SNOW ON THE COAST!


About three and a half months ago we had  Hurricane Harvey.  Today we had snow on the coast as did much of South Texas!  The last time it snowed was on Christmas Eve of 2004.  Early this morning neighbors were out again (as after Harvey but this time welcoming the change in weather) reveling in the magical wonderland that our neighborhood had become.  We were bundled up in coats, hats and gloves that had been stored away and seldom used.  The past couple of weeks have been very warm and air conditioners were still running and shorts were still being worn.  Kids and adults were trying to make snowmen but with meager results as most had little snow-making experience.

For those for whom snow is a normal occurrence, feel free to skip this post:  spoiler ahead, it is mostly of snow!  But perhaps I can be forgiven as it may not snow for another thirteen years.  Husband gets the credit for them.

EARLY MORNING BEFORE DAYLIGHT VIEW ACROSS THE STREET FROM OUR HOUSE

OUR HOUSE

PARK NEXT DOOR TO US

HUSBAND ON OUR DRIVEWAY WITH NEIGHBOR’S BOAT IN THE BACKGROUND

CRONE WITH COFFEE

NEIGHBOR’S HOUSE WITH CHRISTMAS LIGHTS ON

OUR BACK YARD

TREE LIMB IN BACKYARD HEAVY WITH SNOW

SAME TREE IN THE BACKYARD THAT LOST SO MANY LIMBS DURING HURRICANE HARVEY

HUSBAND AND CRONE AT THE PARK

By noon the sun came out beautifully and the snow began to melt, but for a time our coast was a magical place and children created memories of the year it snowed.  Cheers!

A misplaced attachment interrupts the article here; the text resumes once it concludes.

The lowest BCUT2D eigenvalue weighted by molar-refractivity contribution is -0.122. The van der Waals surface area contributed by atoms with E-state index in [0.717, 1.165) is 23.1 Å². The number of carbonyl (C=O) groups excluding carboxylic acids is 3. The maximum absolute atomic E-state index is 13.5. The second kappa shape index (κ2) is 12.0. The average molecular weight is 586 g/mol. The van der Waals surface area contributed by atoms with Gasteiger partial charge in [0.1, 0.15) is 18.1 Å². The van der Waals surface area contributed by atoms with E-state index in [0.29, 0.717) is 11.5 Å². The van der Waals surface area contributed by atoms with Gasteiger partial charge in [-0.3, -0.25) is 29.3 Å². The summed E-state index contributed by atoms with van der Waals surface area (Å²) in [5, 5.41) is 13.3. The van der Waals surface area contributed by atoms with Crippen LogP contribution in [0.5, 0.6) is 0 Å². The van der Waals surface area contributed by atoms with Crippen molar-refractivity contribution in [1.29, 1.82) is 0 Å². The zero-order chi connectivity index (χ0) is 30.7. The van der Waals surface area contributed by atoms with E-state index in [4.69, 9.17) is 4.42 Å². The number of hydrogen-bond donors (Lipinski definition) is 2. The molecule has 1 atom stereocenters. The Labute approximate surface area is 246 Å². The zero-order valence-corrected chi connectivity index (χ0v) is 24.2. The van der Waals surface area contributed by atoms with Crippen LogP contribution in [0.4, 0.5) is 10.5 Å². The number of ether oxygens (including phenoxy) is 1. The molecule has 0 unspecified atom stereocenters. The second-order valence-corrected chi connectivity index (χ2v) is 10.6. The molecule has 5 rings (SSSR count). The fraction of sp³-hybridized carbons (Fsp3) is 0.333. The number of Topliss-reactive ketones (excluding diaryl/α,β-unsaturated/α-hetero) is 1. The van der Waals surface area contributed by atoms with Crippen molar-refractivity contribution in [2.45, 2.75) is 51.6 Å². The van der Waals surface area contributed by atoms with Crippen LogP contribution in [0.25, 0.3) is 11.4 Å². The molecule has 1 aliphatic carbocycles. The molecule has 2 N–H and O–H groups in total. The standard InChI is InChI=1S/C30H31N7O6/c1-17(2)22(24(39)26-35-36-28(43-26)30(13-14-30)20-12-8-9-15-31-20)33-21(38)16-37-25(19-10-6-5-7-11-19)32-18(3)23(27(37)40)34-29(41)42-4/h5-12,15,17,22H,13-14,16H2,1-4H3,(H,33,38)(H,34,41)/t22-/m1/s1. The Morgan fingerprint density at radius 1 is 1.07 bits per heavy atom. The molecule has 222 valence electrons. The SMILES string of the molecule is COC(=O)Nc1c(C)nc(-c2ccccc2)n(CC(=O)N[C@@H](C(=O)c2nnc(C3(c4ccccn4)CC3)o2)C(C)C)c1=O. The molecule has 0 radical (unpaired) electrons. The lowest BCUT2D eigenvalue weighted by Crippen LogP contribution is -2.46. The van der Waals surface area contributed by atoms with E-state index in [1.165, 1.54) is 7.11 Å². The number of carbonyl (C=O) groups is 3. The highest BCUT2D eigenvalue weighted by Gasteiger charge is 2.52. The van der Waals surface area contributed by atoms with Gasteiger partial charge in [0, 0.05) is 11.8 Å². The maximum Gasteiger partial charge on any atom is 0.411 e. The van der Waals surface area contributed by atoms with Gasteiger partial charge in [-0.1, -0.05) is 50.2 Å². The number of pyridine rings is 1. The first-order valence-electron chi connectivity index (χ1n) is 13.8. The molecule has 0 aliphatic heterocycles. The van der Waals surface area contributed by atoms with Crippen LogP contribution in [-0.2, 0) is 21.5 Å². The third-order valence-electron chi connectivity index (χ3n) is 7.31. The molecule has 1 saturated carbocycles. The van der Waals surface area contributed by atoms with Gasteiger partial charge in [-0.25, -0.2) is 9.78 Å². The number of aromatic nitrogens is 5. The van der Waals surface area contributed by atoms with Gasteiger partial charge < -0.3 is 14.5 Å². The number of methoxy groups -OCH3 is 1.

FRIDAY FOTO: POPEYE THE SAILOR MAN


On a recent overnight trip Husband and I stopped in Crystal City, Texas to check out a historical site (future post) and found Popeye the Sailor Man.  The city claims to be the “Spinach Capital of the World,” so it seems appropriate for statue of Popeye and a Spinach Festival that started the day after we were there.  The festival featured music, a beauty pageant, carnival,  a spinach cook-off and for the first time ever, a spinach-eating contest.   Contestants had to eat cans of spinach; I assume they did not have to open them Popeye-style.  It was 52 degrees that day so it was cold for us in November. The next day it was warmer.

 

DAY OF THE DEAD ALTAR (ofrenda)


Inspired by a El Dia de los Muertos Street Festival last year that I wrote about, I have created an altar(ofrenda) in my home.  These altars are to remember and honor the dead.  November 1 is All Saints Day and November 2 is All Souls Day.  The Day of the Dead is celebrated November 2  although some seem to combine the two days.

Day of the Dead –
Paths of flower petals and
burning incense guide
spirits to the house of the living.
Tables with favorite food and drink.
orange and yellow flowers,
all offered to the spirits.
Then the living go to
graves of the dead.
Custom says ill fortune, illness
death or worse
may befall
those who make no offerings.

Who will decorate my grave?
Who will bring me food?
Who will talk to me?
No one.
Cremation may be best f or me.
JH
Nov. 2016

Below is a closer look at my orfenda   The pocket knife is for my father; the clip earrings for my mother; the wine bottle for another relative; the carnations for a friend; matches with Mexican Loteria characters for those that loved to gamble; sage for cleansing.  I needed marigolds!  Maybe next year.

MAY THEIR SOULS FIND THEIR WAY TO MY ORFENDA EVEN IF ONLY IN MY HEART.